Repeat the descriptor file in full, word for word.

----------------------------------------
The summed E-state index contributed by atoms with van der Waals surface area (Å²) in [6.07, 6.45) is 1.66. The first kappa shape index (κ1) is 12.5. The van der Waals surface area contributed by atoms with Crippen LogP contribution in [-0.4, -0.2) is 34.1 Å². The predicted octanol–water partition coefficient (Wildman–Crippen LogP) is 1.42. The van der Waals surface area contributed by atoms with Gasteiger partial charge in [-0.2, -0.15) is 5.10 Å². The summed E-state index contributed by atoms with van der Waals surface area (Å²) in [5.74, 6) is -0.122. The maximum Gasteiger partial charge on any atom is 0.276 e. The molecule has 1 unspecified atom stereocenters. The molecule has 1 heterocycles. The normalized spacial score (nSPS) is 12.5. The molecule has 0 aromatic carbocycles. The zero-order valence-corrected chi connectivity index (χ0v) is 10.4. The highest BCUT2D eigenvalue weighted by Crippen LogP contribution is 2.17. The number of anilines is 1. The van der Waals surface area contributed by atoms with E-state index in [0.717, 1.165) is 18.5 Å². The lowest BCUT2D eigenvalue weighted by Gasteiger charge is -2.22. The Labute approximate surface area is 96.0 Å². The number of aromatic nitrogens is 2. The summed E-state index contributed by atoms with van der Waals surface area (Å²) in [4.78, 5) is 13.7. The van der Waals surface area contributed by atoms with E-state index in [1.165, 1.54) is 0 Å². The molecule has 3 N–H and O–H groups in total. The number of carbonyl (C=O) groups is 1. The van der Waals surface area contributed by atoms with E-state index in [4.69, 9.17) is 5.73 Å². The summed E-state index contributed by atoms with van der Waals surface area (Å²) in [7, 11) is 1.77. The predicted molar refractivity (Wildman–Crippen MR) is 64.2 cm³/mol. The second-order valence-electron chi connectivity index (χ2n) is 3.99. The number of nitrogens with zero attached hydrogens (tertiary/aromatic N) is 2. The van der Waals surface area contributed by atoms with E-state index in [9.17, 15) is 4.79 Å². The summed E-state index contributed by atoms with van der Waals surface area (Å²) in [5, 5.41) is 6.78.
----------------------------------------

The summed E-state index contributed by atoms with van der Waals surface area (Å²) in [6.07, 6.45) is 1.66. The first kappa shape index (κ1) is 12.5. The van der Waals surface area contributed by atoms with Crippen LogP contribution in [-0.4, -0.2) is 34.1 Å². The predicted octanol–water partition coefficient (Wildman–Crippen LogP) is 1.42. The van der Waals surface area contributed by atoms with Gasteiger partial charge in [-0.2, -0.15) is 5.10 Å². The summed E-state index contributed by atoms with van der Waals surface area (Å²) in [5.74, 6) is -0.122. The maximum Gasteiger partial charge on any atom is 0.276 e. The molecule has 1 unspecified atom stereocenters. The molecule has 1 heterocycles. The normalized spacial score (nSPS) is 12.5. The molecule has 0 aromatic carbocycles. The zero-order valence-corrected chi connectivity index (χ0v) is 10.4. The highest BCUT2D eigenvalue weighted by Crippen LogP contribution is 2.17. The number of anilines is 1. The van der Waals surface area contributed by atoms with E-state index in [0.717, 1.165) is 18.5 Å². The lowest BCUT2D eigenvalue weighted by Gasteiger charge is -2.22. The Labute approximate surface area is 96.0 Å². The number of aromatic nitrogens is 2. The summed E-state index contributed by atoms with van der Waals surface area (Å²) in [4.78, 5) is 13.7. The van der Waals surface area contributed by atoms with E-state index in [1.165, 1.54) is 0 Å². The molecule has 3 N–H and O–H groups in total. The number of carbonyl (C=O) groups is 1. The van der Waals surface area contributed by atoms with E-state index in [4.69, 9.17) is 5.73 Å². The summed E-state index contributed by atoms with van der Waals surface area (Å²) in [7, 11) is 1.77. The predicted molar refractivity (Wildman–Crippen MR) is 64.2 cm³/mol. The second-order valence-electron chi connectivity index (χ2n) is 3.99. The number of nitrogens with zero attached hydrogens (tertiary/aromatic N) is 2. The van der Waals surface area contributed by atoms with E-state index in [9.17, 15) is 4.79 Å². The summed E-state index contributed by atoms with van der Waals surface area (Å²) in [5, 5.41) is 6.78.